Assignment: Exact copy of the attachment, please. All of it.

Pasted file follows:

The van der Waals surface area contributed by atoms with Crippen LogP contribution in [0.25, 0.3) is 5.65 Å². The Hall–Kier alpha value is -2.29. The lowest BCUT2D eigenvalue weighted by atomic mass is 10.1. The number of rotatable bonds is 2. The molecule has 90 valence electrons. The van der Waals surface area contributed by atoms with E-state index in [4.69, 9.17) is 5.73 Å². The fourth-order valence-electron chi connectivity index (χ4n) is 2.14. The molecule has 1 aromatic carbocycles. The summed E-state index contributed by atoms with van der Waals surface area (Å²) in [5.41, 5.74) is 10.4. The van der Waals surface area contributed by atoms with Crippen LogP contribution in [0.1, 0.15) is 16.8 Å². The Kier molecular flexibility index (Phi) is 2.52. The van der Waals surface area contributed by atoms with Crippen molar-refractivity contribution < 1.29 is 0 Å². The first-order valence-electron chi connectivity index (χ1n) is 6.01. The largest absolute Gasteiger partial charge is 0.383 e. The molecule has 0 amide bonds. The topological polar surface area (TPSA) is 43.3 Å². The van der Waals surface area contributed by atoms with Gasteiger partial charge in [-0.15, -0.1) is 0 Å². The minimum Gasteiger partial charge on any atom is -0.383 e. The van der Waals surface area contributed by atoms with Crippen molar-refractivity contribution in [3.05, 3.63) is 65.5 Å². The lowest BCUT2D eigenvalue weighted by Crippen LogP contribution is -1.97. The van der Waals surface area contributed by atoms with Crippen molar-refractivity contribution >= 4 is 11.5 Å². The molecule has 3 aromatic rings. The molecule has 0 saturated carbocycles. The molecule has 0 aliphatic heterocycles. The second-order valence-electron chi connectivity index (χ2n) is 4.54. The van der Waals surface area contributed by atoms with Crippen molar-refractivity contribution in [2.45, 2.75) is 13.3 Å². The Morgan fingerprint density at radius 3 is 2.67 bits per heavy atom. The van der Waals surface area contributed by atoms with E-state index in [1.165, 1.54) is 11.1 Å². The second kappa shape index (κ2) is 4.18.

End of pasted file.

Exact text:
The van der Waals surface area contributed by atoms with Crippen LogP contribution in [0.25, 0.3) is 5.65 Å². The Hall–Kier alpha value is -2.29. The lowest BCUT2D eigenvalue weighted by atomic mass is 10.1. The number of rotatable bonds is 2. The molecule has 90 valence electrons. The van der Waals surface area contributed by atoms with E-state index in [4.69, 9.17) is 5.73 Å². The fourth-order valence-electron chi connectivity index (χ4n) is 2.14. The molecule has 1 aromatic carbocycles. The summed E-state index contributed by atoms with van der Waals surface area (Å²) in [5.41, 5.74) is 10.4. The van der Waals surface area contributed by atoms with Crippen LogP contribution in [0.1, 0.15) is 16.8 Å². The Kier molecular flexibility index (Phi) is 2.52. The van der Waals surface area contributed by atoms with Crippen molar-refractivity contribution < 1.29 is 0 Å². The first-order valence-electron chi connectivity index (χ1n) is 6.01. The largest absolute Gasteiger partial charge is 0.383 e. The molecule has 0 amide bonds. The topological polar surface area (TPSA) is 43.3 Å². The van der Waals surface area contributed by atoms with Gasteiger partial charge in [-0.15, -0.1) is 0 Å². The minimum Gasteiger partial charge on any atom is -0.383 e. The van der Waals surface area contributed by atoms with Crippen molar-refractivity contribution in [3.05, 3.63) is 65.5 Å². The lowest BCUT2D eigenvalue weighted by Crippen LogP contribution is -1.97. The van der Waals surface area contributed by atoms with Crippen molar-refractivity contribution >= 4 is 11.5 Å². The molecule has 3 aromatic rings. The molecule has 0 saturated carbocycles. The molecule has 0 aliphatic heterocycles. The second-order valence-electron chi connectivity index (χ2n) is 4.54. The van der Waals surface area contributed by atoms with Crippen molar-refractivity contribution in [2.45, 2.75) is 13.3 Å². The Morgan fingerprint density at radius 3 is 2.67 bits per heavy atom. The van der Waals surface area contributed by atoms with E-state index in [1.165, 1.54) is 11.1 Å². The second kappa shape index (κ2) is 4.18.